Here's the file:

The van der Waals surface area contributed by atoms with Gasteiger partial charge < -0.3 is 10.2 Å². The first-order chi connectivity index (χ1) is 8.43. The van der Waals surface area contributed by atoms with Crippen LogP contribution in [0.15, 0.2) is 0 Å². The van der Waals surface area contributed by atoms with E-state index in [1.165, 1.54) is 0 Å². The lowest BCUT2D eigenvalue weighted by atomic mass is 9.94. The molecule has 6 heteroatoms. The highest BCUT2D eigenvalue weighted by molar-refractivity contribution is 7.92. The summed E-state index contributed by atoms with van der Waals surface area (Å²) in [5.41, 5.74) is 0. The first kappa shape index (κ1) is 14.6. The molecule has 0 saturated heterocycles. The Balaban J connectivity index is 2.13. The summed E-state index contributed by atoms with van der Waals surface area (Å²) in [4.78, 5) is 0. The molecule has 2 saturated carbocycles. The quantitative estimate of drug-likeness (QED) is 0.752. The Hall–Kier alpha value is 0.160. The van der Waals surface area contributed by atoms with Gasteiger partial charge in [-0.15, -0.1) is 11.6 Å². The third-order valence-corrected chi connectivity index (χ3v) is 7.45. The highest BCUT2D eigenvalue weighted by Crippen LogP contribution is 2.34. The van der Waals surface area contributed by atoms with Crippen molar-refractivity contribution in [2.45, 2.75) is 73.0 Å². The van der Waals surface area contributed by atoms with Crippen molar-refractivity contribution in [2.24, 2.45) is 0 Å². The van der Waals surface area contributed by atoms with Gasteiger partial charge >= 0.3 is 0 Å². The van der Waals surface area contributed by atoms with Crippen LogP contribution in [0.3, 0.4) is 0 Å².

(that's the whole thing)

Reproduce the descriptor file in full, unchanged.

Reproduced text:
The van der Waals surface area contributed by atoms with Gasteiger partial charge < -0.3 is 10.2 Å². The first-order chi connectivity index (χ1) is 8.43. The van der Waals surface area contributed by atoms with Crippen LogP contribution in [0.15, 0.2) is 0 Å². The van der Waals surface area contributed by atoms with E-state index in [1.165, 1.54) is 0 Å². The lowest BCUT2D eigenvalue weighted by atomic mass is 9.94. The molecule has 6 heteroatoms. The highest BCUT2D eigenvalue weighted by molar-refractivity contribution is 7.92. The summed E-state index contributed by atoms with van der Waals surface area (Å²) in [5.41, 5.74) is 0. The first kappa shape index (κ1) is 14.6. The molecule has 0 saturated heterocycles. The Balaban J connectivity index is 2.13. The summed E-state index contributed by atoms with van der Waals surface area (Å²) in [4.78, 5) is 0. The molecule has 2 saturated carbocycles. The quantitative estimate of drug-likeness (QED) is 0.752. The Hall–Kier alpha value is 0.160. The van der Waals surface area contributed by atoms with Gasteiger partial charge in [-0.15, -0.1) is 11.6 Å². The third-order valence-corrected chi connectivity index (χ3v) is 7.45. The highest BCUT2D eigenvalue weighted by Crippen LogP contribution is 2.34. The van der Waals surface area contributed by atoms with Crippen molar-refractivity contribution in [2.45, 2.75) is 73.0 Å². The van der Waals surface area contributed by atoms with Crippen molar-refractivity contribution in [2.24, 2.45) is 0 Å². The van der Waals surface area contributed by atoms with Gasteiger partial charge >= 0.3 is 0 Å². The van der Waals surface area contributed by atoms with Crippen LogP contribution in [0.3, 0.4) is 0 Å².